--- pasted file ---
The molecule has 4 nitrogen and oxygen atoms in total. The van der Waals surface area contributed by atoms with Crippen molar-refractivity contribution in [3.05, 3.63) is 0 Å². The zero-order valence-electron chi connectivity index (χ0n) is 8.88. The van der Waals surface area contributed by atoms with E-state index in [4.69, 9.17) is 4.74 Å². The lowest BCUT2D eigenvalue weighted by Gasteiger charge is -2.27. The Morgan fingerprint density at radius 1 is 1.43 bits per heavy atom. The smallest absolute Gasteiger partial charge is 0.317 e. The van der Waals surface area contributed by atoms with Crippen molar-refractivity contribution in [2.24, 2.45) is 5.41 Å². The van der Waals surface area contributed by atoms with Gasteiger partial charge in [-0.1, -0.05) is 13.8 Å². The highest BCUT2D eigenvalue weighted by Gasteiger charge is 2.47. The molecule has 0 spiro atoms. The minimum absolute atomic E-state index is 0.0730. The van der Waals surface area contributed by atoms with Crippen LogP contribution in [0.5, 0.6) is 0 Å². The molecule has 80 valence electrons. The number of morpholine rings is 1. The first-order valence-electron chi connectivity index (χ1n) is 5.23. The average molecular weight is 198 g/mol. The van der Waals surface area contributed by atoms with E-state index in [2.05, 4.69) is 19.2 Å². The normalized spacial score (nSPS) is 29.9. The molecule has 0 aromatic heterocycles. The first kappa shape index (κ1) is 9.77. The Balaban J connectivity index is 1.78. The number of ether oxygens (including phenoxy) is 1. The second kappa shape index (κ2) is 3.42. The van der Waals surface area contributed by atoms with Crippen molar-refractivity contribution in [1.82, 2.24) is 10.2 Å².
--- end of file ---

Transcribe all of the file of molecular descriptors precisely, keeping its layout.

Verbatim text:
The molecule has 4 nitrogen and oxygen atoms in total. The van der Waals surface area contributed by atoms with Crippen molar-refractivity contribution in [3.05, 3.63) is 0 Å². The zero-order valence-electron chi connectivity index (χ0n) is 8.88. The van der Waals surface area contributed by atoms with E-state index in [4.69, 9.17) is 4.74 Å². The lowest BCUT2D eigenvalue weighted by Gasteiger charge is -2.27. The Morgan fingerprint density at radius 1 is 1.43 bits per heavy atom. The smallest absolute Gasteiger partial charge is 0.317 e. The van der Waals surface area contributed by atoms with Crippen molar-refractivity contribution in [2.24, 2.45) is 5.41 Å². The van der Waals surface area contributed by atoms with Gasteiger partial charge in [-0.1, -0.05) is 13.8 Å². The highest BCUT2D eigenvalue weighted by Gasteiger charge is 2.47. The molecule has 0 spiro atoms. The minimum absolute atomic E-state index is 0.0730. The van der Waals surface area contributed by atoms with Crippen LogP contribution in [0.5, 0.6) is 0 Å². The molecule has 80 valence electrons. The number of morpholine rings is 1. The first-order valence-electron chi connectivity index (χ1n) is 5.23. The average molecular weight is 198 g/mol. The van der Waals surface area contributed by atoms with E-state index in [2.05, 4.69) is 19.2 Å². The normalized spacial score (nSPS) is 29.9. The molecule has 0 aromatic heterocycles. The first kappa shape index (κ1) is 9.77. The Balaban J connectivity index is 1.78. The number of ether oxygens (including phenoxy) is 1. The second kappa shape index (κ2) is 3.42. The van der Waals surface area contributed by atoms with Crippen molar-refractivity contribution in [1.82, 2.24) is 10.2 Å².